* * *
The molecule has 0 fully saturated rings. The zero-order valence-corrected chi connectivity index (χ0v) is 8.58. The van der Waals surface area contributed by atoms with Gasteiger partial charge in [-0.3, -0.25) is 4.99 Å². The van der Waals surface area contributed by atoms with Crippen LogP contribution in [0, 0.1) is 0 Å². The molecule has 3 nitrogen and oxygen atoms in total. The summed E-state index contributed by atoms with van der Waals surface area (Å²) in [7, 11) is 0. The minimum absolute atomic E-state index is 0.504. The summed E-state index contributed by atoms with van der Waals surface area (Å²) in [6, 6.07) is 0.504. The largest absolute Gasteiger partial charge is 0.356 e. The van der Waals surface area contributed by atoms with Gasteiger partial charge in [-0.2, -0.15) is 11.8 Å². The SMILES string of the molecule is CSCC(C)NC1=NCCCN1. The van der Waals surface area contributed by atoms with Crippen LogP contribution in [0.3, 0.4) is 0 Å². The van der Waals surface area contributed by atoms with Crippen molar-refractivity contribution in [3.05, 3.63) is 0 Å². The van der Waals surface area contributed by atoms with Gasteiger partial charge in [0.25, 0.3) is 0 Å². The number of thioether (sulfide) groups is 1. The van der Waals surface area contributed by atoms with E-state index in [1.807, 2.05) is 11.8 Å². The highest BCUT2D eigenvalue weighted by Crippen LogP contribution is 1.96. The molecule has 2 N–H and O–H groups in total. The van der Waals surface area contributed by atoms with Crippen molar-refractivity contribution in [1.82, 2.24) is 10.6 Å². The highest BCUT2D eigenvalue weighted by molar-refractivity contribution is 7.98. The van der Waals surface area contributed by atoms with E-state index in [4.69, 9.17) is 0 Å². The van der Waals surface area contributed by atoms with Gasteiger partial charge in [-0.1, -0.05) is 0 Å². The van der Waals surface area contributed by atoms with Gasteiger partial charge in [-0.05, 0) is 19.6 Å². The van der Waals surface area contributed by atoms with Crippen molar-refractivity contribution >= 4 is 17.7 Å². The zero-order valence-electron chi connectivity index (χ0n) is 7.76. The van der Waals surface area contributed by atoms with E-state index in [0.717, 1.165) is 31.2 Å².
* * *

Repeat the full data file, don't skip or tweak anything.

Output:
The molecule has 0 fully saturated rings. The zero-order valence-corrected chi connectivity index (χ0v) is 8.58. The van der Waals surface area contributed by atoms with Gasteiger partial charge in [-0.3, -0.25) is 4.99 Å². The van der Waals surface area contributed by atoms with Crippen LogP contribution in [0, 0.1) is 0 Å². The molecule has 3 nitrogen and oxygen atoms in total. The summed E-state index contributed by atoms with van der Waals surface area (Å²) in [7, 11) is 0. The minimum absolute atomic E-state index is 0.504. The summed E-state index contributed by atoms with van der Waals surface area (Å²) in [6, 6.07) is 0.504. The largest absolute Gasteiger partial charge is 0.356 e. The van der Waals surface area contributed by atoms with Gasteiger partial charge in [-0.2, -0.15) is 11.8 Å². The SMILES string of the molecule is CSCC(C)NC1=NCCCN1. The van der Waals surface area contributed by atoms with Crippen LogP contribution in [0.3, 0.4) is 0 Å². The van der Waals surface area contributed by atoms with Crippen molar-refractivity contribution in [3.05, 3.63) is 0 Å². The van der Waals surface area contributed by atoms with Gasteiger partial charge in [0.25, 0.3) is 0 Å². The number of thioether (sulfide) groups is 1. The van der Waals surface area contributed by atoms with E-state index in [1.807, 2.05) is 11.8 Å². The highest BCUT2D eigenvalue weighted by Crippen LogP contribution is 1.96. The molecule has 2 N–H and O–H groups in total. The van der Waals surface area contributed by atoms with Crippen molar-refractivity contribution in [1.82, 2.24) is 10.6 Å². The highest BCUT2D eigenvalue weighted by molar-refractivity contribution is 7.98. The van der Waals surface area contributed by atoms with E-state index in [4.69, 9.17) is 0 Å². The van der Waals surface area contributed by atoms with Gasteiger partial charge in [-0.1, -0.05) is 0 Å². The van der Waals surface area contributed by atoms with Gasteiger partial charge in [-0.05, 0) is 19.6 Å². The van der Waals surface area contributed by atoms with Crippen molar-refractivity contribution >= 4 is 17.7 Å². The zero-order valence-electron chi connectivity index (χ0n) is 7.76. The van der Waals surface area contributed by atoms with E-state index in [0.717, 1.165) is 31.2 Å².